10 DEC 2004 (FRI) | 20:15-21:15
Room 222, Hui Oi Chow Science Building, The University of Hong Kong.
Speaker:Prof. Peter J. Rimmer The Australian National University
Peter J. Rimmer is Professor Emeritus and Visiting Fellow in the Division of Pacific and Asian History, Research School of Pacific and Asian Studies, The Australian National University, Canberra. He has a B.A. and M.A. from Manchester University, a Certificate of Education from Cambridge University and a PhD from Canterbury University in New Zealand. A geographer by training, he has previously held a teaching position at Monash University, Melbourne (1965-66) and research positions at the Australian National University (1966-2000). His main academic interests are centred on examining the economic integration of the Asia-Pacific region through an analysis of the evolution of the region’s urban nodes and air, shipping and telecommunications networks within a global context. Initially, his research work on the geography of logistics was focused primarily on Australasia and Southeast Asia but since the late 1970s this has been extended to Northeast Asia (Japan, Korea and China). He is a past editor of Australian Geographical Studies, a consultant to state, federal and international agencies, the recipient of a Professional Service Award from the Institute of Australian Geographers, and an elected Fellow of the Academy of the Social Sciences in Australia (FASSA). He has over 270 publications. His latest book with Associate Professor Howard Dick of Melbourne University is entitled Cities, Transport and Communications: The Integration of Southeast Asia since 1850 (Palgrave Macmillan, 2003). Currently, he is working with Associate Professor Dick on a second book entitled Perspectives on the City in Southeast Asia: Patterns, Processes and Policy. In 2003 he was appointed Adjunct Professor of Urban Development and Housing in the Centre for Developing Cities at the University of Canberra. Currently, he is involved in Korea with Inha University’s study of Incheon Pentaport: Five Ports in One — seaport, airport technoport, business port and leisure port. He has assisted Inha University with the establishment of the Global U-7Consortium, which has brought seven universities from Australia, China. France, Korea, Israel, and the United States to focus on logistics, business administration and information technology.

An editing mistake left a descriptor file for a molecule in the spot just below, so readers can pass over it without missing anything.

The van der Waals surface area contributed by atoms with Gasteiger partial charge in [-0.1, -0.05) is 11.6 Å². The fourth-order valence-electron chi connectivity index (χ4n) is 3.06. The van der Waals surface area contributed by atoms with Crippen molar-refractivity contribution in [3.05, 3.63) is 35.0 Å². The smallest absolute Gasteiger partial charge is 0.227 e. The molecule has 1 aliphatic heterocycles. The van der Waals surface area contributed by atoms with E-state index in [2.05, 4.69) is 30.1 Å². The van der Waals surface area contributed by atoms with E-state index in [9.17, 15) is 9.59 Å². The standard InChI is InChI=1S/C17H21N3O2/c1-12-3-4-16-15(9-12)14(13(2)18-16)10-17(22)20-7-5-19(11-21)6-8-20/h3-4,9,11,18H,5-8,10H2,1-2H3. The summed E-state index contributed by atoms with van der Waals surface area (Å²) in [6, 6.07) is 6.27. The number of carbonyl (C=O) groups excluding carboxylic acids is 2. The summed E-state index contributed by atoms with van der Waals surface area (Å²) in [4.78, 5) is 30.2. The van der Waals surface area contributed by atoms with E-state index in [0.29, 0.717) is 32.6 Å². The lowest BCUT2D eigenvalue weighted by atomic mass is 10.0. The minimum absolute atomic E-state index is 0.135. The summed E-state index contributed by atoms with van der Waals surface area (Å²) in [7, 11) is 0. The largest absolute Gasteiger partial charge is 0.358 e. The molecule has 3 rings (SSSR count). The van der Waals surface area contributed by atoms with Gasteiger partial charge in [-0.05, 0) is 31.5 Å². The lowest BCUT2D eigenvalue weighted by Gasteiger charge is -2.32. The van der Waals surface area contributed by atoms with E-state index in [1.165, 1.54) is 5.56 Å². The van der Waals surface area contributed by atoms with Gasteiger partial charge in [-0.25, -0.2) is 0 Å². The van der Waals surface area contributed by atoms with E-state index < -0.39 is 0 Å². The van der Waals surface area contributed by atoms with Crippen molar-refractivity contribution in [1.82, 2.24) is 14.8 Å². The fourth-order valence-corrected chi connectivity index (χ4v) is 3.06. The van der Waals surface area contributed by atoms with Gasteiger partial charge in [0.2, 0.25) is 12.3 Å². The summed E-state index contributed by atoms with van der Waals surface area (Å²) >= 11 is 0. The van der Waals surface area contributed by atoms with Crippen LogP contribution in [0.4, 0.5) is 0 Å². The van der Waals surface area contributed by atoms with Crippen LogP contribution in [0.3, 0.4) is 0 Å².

This seminar seeks to comprehend the nature of the international urban system and its manifestation in Northeast Asia. Before this task can be undertaken cities in Northeast Asia have to be put into their international context. This is undertaken by invoking the global hub-and-spoke logistics system, which recognizes the importance of Main Street linking Europe, Asia and North America and identifies connections to cul-de-sacs in Africa, Australasia and South America. Global flows of goods, passengers and information through the system are used to identify key hubs in container shipping, air transport and telecommunications. The findings from this analysis are brought together to identify Northeast Asia’s multi-level hubs (city-regions or urban platforms) and their attraction as regional headquarter sites for global network firms. Six pivotal urban platforms are recognized that are centered on Tokyo, Hong Kong, Singapore, Shanghai, Beijing and Taipei. The remaining urban centers are regarded as proto-platforms or ranked as ‘other nodes’. Particular reference is made to Korean attempts to translate Seoul from a proto-platform to a fully-fledged urban platform through initiatives such as Incheon Pentaport — five ports in one.
Organizers:Master of Arts in Transport Policy and Planning, HKU (MATPP)